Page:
Highwire has asked for privacy during “the very difficult process of absorbing the horror of what has happened” and being able to grieve.

According to the city, one of the victims is a 17-year-old whose name will not be released because he or she was a minor.

Original story, 3:58 p.m. Two friends from UC Berkeley, two UC Berkeley alumni and one staff member from a West Berkeley publishing house are among the dozens reported dead or missing after the three-alarm fire that tore through an Oakland warehouse during a party at an artist collective late Friday night. … Continue reading »

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City clears out homeless encampment after feces found spread on city buildings

Mike Lee of First They Came for the Homeless, sitting beside the site of the camp that was cleared by the city on Dec. 2.2016. Photo: Tracey Taylor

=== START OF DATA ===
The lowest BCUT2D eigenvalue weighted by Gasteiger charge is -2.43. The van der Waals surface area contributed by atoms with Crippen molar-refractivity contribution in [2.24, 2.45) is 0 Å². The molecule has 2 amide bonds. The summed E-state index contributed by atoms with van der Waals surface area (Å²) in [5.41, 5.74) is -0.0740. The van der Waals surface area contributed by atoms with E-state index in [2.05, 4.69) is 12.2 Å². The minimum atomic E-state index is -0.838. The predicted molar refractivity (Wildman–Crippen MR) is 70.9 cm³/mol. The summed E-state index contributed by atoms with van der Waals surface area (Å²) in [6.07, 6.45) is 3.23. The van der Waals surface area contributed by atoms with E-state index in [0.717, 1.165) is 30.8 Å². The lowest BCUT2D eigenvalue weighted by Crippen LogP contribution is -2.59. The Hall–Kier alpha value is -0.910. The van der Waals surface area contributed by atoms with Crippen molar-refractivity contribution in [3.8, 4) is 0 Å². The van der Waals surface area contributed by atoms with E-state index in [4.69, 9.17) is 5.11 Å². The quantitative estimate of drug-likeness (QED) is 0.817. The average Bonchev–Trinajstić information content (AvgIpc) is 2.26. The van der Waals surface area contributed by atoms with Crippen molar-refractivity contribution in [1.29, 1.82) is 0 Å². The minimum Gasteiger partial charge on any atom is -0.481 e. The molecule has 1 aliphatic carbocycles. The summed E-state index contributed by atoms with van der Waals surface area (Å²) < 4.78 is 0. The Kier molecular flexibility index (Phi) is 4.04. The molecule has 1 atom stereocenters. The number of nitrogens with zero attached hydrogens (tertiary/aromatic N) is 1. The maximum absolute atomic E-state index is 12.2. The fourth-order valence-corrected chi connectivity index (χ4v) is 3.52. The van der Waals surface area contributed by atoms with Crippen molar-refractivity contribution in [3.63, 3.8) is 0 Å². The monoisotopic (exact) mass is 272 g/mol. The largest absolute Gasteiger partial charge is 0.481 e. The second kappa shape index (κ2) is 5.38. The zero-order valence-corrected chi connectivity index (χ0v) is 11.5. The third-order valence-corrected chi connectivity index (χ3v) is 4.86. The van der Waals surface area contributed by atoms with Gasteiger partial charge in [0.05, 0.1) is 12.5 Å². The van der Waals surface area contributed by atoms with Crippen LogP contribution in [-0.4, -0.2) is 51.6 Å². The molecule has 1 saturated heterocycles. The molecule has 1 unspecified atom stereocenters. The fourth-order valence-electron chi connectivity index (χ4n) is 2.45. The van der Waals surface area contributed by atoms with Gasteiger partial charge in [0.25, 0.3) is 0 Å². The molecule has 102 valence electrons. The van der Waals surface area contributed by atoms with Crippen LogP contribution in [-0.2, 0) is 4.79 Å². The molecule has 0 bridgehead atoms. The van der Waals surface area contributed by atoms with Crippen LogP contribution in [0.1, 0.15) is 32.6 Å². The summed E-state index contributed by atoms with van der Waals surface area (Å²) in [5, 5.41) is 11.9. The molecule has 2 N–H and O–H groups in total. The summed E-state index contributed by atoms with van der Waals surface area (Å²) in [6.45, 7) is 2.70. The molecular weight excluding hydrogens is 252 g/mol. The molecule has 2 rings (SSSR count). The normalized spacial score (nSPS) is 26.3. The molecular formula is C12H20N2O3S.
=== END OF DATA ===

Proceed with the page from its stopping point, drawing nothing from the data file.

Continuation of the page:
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The city cleared out a homeless encampment that had set up just north of City Hall Friday at around 5:15 a.m. The move came the day after the city said feces were spread, over a period of 24 hours, at various places  on or near City Hall. The city also reported problematic behavior from campers including public masturbation and offensive chalk messages on the sidewalks.

According to Mike Lee, part of the First They Came for the Homeless group and former candidate for Berkeley mayor, about 20 police officers raided the camp, which Lee estimated was about 20-strong and included disabled people. Lee said officers were accompanied by the city’s code enforcement manager Greg Daniel and Assistant City Manager Jim Heyns.